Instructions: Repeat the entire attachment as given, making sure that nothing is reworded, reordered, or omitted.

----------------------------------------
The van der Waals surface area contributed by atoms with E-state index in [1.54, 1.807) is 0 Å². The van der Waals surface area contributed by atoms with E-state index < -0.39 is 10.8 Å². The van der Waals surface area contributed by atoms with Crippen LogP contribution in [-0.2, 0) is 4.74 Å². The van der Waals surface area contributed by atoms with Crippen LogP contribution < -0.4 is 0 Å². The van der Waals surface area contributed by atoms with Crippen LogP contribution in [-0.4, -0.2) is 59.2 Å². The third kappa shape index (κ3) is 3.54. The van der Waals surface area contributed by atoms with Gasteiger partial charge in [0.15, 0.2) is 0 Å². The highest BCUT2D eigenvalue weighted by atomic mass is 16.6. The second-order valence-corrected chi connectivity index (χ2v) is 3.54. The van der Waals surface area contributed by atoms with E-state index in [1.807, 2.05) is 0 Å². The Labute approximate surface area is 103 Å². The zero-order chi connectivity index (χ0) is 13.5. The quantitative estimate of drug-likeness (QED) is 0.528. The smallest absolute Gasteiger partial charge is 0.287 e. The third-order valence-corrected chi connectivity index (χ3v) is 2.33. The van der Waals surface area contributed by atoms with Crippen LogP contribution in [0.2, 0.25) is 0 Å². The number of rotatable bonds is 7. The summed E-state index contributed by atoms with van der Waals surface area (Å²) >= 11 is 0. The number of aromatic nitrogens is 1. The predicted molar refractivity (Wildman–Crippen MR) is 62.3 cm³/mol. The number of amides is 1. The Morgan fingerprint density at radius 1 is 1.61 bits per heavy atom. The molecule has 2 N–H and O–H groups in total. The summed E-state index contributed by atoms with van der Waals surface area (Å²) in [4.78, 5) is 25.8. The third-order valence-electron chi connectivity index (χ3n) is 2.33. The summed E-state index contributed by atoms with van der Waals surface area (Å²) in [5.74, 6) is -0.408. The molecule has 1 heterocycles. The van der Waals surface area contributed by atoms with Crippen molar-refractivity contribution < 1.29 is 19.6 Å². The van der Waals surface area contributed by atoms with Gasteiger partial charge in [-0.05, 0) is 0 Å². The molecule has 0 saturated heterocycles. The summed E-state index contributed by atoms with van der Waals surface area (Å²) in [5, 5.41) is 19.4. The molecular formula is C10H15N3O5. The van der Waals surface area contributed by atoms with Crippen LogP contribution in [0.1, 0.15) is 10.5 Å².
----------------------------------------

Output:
The van der Waals surface area contributed by atoms with E-state index in [1.54, 1.807) is 0 Å². The van der Waals surface area contributed by atoms with E-state index < -0.39 is 10.8 Å². The van der Waals surface area contributed by atoms with Crippen LogP contribution in [-0.2, 0) is 4.74 Å². The van der Waals surface area contributed by atoms with Crippen LogP contribution < -0.4 is 0 Å². The van der Waals surface area contributed by atoms with Crippen LogP contribution in [-0.4, -0.2) is 59.2 Å². The third kappa shape index (κ3) is 3.54. The van der Waals surface area contributed by atoms with Gasteiger partial charge in [0.15, 0.2) is 0 Å². The highest BCUT2D eigenvalue weighted by atomic mass is 16.6. The second-order valence-corrected chi connectivity index (χ2v) is 3.54. The van der Waals surface area contributed by atoms with E-state index in [1.807, 2.05) is 0 Å². The Labute approximate surface area is 103 Å². The zero-order chi connectivity index (χ0) is 13.5. The quantitative estimate of drug-likeness (QED) is 0.528. The smallest absolute Gasteiger partial charge is 0.287 e. The third-order valence-corrected chi connectivity index (χ3v) is 2.33. The van der Waals surface area contributed by atoms with Crippen LogP contribution in [0.2, 0.25) is 0 Å². The number of rotatable bonds is 7. The summed E-state index contributed by atoms with van der Waals surface area (Å²) >= 11 is 0. The number of aromatic nitrogens is 1. The predicted molar refractivity (Wildman–Crippen MR) is 62.3 cm³/mol. The number of amides is 1. The Morgan fingerprint density at radius 1 is 1.61 bits per heavy atom. The molecule has 2 N–H and O–H groups in total. The summed E-state index contributed by atoms with van der Waals surface area (Å²) in [4.78, 5) is 25.8. The third-order valence-electron chi connectivity index (χ3n) is 2.33. The summed E-state index contributed by atoms with van der Waals surface area (Å²) in [5.74, 6) is -0.408. The molecule has 1 heterocycles. The van der Waals surface area contributed by atoms with Crippen molar-refractivity contribution < 1.29 is 19.6 Å². The van der Waals surface area contributed by atoms with Gasteiger partial charge in [-0.05, 0) is 0 Å². The molecule has 0 saturated heterocycles. The summed E-state index contributed by atoms with van der Waals surface area (Å²) in [5, 5.41) is 19.4. The molecular formula is C10H15N3O5. The van der Waals surface area contributed by atoms with Crippen LogP contribution in [0.1, 0.15) is 10.5 Å².